One mystery apple’s name has been solved.  There are about five trees that produce a wonderful eating apple scattered near Anna Spring and on a western slope among the pines, but I have no memory of a similar one from my youth.  Our neighbor, Pat Ferry, is the grandson of the first couple who homesteaded across our narrow valley in the 1890s.  He had mentioned Grandma Ferry’s apple tree as a Winter Banana, and that he had loved the fruit as a boy. The family story was that his grandfather brought it from Ireland.  Sadly, the old tree died a few years ago.  When Pat paid us a visit last week, I brought out some ribbed apples bearing a bright pale yellow background and a contrasting blush, darkening to dark pinkish red.  “Is this your Winter Banana?” I asked.  “Yup, that’s what that is,” he replied, and we enjoyed the crisp, juicy, mild sub-acid flesh while we visited.  Our apples probably aren’t as large as Grandma’s Ferry’s had been, because the trees are not irrigated, and must seek their own moisture. But they’re just as good, I bet.  But it didn’t come from Ireland; the Winter Banana actually originated in Indiana in the early 1890s.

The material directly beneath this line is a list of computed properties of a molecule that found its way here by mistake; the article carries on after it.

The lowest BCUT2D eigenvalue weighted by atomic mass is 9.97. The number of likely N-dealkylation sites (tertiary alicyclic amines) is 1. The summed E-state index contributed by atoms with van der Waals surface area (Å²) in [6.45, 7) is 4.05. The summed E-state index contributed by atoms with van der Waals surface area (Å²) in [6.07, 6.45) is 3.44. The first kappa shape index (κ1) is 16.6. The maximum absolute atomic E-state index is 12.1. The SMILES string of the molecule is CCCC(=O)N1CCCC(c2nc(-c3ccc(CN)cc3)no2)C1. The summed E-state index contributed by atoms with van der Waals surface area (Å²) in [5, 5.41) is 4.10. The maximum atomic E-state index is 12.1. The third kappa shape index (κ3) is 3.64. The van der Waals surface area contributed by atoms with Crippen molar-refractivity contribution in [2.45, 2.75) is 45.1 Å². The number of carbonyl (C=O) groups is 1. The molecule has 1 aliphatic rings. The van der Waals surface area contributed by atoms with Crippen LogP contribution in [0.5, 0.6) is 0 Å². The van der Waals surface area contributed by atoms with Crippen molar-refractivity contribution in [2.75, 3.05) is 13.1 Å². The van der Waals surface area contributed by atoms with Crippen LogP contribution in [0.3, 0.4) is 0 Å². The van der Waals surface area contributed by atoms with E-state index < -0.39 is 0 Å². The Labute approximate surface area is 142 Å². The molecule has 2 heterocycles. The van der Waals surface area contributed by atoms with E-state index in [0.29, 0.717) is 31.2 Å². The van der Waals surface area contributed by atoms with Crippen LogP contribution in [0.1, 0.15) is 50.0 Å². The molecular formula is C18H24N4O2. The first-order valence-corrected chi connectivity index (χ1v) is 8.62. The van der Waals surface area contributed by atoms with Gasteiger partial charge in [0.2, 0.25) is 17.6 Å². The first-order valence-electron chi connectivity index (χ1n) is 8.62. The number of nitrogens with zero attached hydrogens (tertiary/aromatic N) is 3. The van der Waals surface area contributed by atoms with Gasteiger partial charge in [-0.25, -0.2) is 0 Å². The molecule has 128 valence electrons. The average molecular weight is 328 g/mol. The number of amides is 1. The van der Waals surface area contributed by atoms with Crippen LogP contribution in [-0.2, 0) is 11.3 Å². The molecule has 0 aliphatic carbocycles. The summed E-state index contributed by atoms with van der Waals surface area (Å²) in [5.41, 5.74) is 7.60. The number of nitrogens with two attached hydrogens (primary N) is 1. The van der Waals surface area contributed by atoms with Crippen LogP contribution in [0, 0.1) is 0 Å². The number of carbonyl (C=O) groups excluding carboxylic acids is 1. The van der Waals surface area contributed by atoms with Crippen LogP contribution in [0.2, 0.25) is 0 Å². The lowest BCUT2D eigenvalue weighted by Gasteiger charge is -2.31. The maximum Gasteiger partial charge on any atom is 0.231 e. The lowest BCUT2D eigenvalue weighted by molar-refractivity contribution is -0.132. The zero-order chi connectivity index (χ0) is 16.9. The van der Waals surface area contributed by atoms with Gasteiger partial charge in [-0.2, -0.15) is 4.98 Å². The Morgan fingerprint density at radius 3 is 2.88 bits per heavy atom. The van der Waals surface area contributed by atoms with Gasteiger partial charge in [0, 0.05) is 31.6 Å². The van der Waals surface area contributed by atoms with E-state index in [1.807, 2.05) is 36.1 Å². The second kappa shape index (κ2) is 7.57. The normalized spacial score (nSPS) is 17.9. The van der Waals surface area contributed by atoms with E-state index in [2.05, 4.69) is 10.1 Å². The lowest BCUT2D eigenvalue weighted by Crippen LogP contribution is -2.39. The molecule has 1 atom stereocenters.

I know which is the old Delicious because of the little knobs on the bottoms of the fruit.  It is nothing like the Red Delicious in the grocery stores, which keeps their cheery red skin intact even when the flavor has disappeared from inside.  Our old Delicious has a bit of a bite, but still is an eating apple.  I didn’t appreciate it as a child; Mom would put one in my lunch pail, and I’d trade it for someone’s banana.
                The Jonathan is described as having a brilliant red color, being highly flavored, and useful as a dessert or cooking apple. It was sold for the fancy trade during the holiday season. So, now, I know that one.